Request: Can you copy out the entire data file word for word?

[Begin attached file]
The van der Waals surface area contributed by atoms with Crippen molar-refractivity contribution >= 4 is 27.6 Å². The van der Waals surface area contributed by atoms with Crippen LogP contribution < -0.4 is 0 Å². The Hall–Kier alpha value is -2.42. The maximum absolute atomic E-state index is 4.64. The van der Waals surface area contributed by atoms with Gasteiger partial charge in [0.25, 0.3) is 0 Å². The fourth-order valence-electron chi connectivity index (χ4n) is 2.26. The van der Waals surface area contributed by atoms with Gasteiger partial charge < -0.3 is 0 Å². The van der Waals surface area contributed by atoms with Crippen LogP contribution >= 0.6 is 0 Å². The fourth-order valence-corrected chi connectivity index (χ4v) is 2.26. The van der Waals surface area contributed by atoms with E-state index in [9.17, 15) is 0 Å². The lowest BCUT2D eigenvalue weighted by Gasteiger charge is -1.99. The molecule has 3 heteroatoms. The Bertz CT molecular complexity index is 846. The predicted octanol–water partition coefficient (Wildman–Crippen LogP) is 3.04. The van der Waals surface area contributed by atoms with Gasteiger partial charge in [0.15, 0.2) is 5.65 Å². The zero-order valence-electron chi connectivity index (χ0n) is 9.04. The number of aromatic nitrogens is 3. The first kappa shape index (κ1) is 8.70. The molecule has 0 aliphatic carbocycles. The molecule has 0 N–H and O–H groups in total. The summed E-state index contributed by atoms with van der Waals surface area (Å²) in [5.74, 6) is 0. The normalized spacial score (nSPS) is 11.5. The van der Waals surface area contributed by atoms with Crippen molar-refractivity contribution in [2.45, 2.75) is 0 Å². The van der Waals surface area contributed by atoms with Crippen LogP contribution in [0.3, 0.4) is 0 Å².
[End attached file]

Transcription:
The van der Waals surface area contributed by atoms with Crippen molar-refractivity contribution >= 4 is 27.6 Å². The van der Waals surface area contributed by atoms with Crippen LogP contribution < -0.4 is 0 Å². The Hall–Kier alpha value is -2.42. The maximum absolute atomic E-state index is 4.64. The van der Waals surface area contributed by atoms with Gasteiger partial charge in [0.25, 0.3) is 0 Å². The fourth-order valence-electron chi connectivity index (χ4n) is 2.26. The van der Waals surface area contributed by atoms with Gasteiger partial charge < -0.3 is 0 Å². The van der Waals surface area contributed by atoms with Crippen LogP contribution >= 0.6 is 0 Å². The fourth-order valence-corrected chi connectivity index (χ4v) is 2.26. The van der Waals surface area contributed by atoms with E-state index in [9.17, 15) is 0 Å². The lowest BCUT2D eigenvalue weighted by Gasteiger charge is -1.99. The molecule has 3 heteroatoms. The Bertz CT molecular complexity index is 846. The predicted octanol–water partition coefficient (Wildman–Crippen LogP) is 3.04. The van der Waals surface area contributed by atoms with Gasteiger partial charge in [0.15, 0.2) is 5.65 Å². The zero-order valence-electron chi connectivity index (χ0n) is 9.04. The number of aromatic nitrogens is 3. The first kappa shape index (κ1) is 8.70. The molecule has 0 aliphatic carbocycles. The molecule has 0 N–H and O–H groups in total. The summed E-state index contributed by atoms with van der Waals surface area (Å²) in [5.74, 6) is 0. The normalized spacial score (nSPS) is 11.5. The van der Waals surface area contributed by atoms with Crippen molar-refractivity contribution in [2.45, 2.75) is 0 Å². The van der Waals surface area contributed by atoms with Crippen LogP contribution in [0.3, 0.4) is 0 Å².